In a perfect world, you should be able to put ink in the press and simply run a job. Unfortunately, every year flexo and gravure printing operations waste ink, substrate and press time trying to get color right. Although advancements in technology have made it easier to achieve color accuracy, the variables that affect color still exist.
In this three-part series, we’re sharing over two dozen reasons your color might be wrong on press. If you missed the first article – Instrumentation – check it out first.
Today we’re looking at how your standards and ink can affect final color.
In a perfect world, you should be able to put ink in the press, run a job, and achieve color consistency. Unfortunately, every year flexographic and gravure printing operations waste ink, substrate, and press time trying to get color right.
Although advancements in technology have made it easier to achieve color accuracy, the variables that affect color still exist. In this three part series we’ll share over two dozen reasons your color might be wrong at press side. Today’s topic looks at issues that can affect your color measurement instrument and substrates.
When judging color, background can be a major distraction for the human eye. In fact, surrounding colors and patterns can actually change the perception of the color you’re trying to focus on.
One of the wonderful things about color measurement instruments like colorimeters and spectrophotometers is that they can’t be distracted. They aren’t susceptible to variables such as fatigue, age or color vision deficiency. They aren’t even aware that a surround exists – they only measure the reflected light from the targeted sample area through a system of lenses called an aperture.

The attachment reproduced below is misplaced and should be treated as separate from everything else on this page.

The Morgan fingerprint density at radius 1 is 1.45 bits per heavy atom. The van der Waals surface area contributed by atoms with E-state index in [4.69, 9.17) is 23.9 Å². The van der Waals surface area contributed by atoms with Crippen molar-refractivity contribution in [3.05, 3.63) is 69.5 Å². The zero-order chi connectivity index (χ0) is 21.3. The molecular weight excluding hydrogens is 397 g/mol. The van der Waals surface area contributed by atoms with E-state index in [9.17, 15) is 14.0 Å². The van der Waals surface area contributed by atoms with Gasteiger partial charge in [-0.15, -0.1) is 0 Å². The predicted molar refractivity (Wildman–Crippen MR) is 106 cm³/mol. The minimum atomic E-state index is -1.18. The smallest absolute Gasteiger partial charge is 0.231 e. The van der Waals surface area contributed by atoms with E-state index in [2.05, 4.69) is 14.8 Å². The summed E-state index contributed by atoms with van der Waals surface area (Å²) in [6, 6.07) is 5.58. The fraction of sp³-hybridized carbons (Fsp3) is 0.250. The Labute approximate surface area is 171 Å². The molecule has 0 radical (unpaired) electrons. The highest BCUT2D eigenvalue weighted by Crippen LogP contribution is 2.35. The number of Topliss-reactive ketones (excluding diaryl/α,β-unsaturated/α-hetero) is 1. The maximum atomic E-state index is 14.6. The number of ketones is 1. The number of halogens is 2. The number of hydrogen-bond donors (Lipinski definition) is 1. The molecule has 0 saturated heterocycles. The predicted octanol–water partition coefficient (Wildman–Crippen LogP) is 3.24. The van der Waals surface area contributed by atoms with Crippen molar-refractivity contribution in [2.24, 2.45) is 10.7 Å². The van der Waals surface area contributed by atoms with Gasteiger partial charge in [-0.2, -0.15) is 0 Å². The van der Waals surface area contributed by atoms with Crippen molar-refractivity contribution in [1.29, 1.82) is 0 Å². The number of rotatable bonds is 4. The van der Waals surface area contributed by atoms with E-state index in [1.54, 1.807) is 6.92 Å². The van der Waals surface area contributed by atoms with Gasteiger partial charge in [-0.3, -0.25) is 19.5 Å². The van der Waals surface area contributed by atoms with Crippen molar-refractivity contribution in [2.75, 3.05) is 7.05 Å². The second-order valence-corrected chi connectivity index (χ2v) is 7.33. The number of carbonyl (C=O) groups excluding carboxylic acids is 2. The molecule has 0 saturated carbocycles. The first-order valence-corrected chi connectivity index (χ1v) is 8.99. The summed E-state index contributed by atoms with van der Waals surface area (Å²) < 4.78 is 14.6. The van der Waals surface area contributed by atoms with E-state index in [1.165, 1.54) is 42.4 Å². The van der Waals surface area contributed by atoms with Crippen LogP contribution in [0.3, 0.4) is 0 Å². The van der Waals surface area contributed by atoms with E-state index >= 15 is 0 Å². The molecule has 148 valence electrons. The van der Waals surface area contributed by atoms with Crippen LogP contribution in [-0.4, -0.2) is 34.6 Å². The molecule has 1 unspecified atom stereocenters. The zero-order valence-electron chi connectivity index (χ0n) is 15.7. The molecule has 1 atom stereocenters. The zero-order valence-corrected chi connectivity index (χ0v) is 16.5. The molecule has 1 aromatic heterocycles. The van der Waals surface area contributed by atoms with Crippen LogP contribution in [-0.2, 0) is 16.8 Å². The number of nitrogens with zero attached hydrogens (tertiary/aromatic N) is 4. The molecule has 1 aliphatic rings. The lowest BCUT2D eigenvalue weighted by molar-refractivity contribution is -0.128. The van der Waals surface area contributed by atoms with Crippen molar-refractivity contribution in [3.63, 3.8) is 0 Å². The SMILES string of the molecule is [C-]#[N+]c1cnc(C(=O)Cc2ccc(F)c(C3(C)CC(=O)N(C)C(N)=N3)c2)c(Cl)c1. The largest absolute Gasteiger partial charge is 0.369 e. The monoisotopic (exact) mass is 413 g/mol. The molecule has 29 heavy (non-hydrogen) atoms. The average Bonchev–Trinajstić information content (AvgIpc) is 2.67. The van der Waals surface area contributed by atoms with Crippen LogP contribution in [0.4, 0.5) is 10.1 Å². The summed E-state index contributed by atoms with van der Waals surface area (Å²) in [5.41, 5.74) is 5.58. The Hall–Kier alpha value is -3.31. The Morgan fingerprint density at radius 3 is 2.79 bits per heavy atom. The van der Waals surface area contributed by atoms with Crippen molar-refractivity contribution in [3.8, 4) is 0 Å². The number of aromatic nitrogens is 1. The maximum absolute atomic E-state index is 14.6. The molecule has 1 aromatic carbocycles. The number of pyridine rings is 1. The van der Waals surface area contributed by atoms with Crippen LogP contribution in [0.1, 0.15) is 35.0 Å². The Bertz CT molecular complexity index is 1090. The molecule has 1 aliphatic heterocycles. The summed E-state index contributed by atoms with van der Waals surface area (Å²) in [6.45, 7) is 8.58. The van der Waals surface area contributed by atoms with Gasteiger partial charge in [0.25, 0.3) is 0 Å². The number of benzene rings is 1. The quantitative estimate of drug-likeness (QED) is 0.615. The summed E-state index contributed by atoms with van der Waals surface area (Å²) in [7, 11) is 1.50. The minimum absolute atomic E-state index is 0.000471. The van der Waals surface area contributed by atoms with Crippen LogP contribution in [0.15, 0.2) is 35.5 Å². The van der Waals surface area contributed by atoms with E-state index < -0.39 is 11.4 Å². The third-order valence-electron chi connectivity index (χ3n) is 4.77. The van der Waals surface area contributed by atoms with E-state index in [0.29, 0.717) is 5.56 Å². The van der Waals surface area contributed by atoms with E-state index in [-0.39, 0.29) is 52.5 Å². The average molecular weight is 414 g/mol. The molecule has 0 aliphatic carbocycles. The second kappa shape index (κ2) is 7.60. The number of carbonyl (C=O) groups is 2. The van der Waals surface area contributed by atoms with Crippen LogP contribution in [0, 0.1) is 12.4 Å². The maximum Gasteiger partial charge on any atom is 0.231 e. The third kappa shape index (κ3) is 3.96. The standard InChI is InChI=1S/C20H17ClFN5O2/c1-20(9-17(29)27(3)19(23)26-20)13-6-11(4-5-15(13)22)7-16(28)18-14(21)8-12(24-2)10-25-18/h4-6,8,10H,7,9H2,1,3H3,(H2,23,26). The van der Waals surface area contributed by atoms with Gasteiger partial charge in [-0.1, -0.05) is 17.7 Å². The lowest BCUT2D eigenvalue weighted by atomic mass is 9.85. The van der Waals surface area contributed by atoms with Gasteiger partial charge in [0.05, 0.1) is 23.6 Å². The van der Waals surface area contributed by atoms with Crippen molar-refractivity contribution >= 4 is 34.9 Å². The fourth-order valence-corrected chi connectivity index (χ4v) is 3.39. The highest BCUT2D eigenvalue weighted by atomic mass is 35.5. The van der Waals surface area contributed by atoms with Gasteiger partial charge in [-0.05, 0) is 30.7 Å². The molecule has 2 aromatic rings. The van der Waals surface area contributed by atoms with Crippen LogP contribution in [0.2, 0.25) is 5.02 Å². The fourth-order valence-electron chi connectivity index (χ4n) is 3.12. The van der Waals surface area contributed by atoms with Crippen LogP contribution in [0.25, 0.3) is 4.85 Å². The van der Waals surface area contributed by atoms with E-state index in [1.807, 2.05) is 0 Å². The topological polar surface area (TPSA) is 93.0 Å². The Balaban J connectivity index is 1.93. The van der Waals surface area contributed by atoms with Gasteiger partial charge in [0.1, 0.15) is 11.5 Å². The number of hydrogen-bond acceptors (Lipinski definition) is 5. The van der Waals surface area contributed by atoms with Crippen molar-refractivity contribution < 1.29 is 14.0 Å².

If your job involves specifying, communicating, evaluating, or approving color, you need to consider aperture size in the color measurement process. Today we’ll review why that’s important and share tips to help you make the right choice for your color measurement applications.
Reflective surfaces and metallic inks are very popular for printing and packaging applications. Consumers love the look; but for printers, these substrates and inks are expensive and make color control a challenge.
Today we’re taking a look at the measurement options available for controlling these very marketable print and packaging applications to help printers and converters meet brand owner expectations and maintain the highest possible quality output.
It’s no secret that attractive packaging sells, and marketers around the world are stepping up their game to stay ahead of the competition. Metallic inks, three-dimensional labels, flow wrap packaging… Although enticing for consumers, these enhancements make it even harder for printers to maintain color quality.
ColorCert®: X-Rite Edition can help by simplifying color communication and ensuring color consistency so that finished products meet specifications. It’s an intuitive, customizable, and robust software package that helps print providers manage their supply chain, ink room, and press room from concept through delivery of finished product.
Coveris Burnley packaging was invited by its client, ASDA, to implement ColorCert: X-Rite Edition in an effort to streamline production.
X-Rite just released version 2.6, which includes an updated interface and great new features. Today we’ll look at why ColorCert is the ultimate choice for statistical process control for printers and packaging converters of all sizes.
Each year the Printing Industries of America selects the most innovative graphics arts solutions to receive the 2015 InterTech™ Technology Awards. This year, the X-Rite eXactTM spectrophotometer with Scan Option was among the recipients of this prestigious award.
Today we’ll take a look at the top features that make the eXact with Scan Option a star with offset litho, flexo, and digital printers.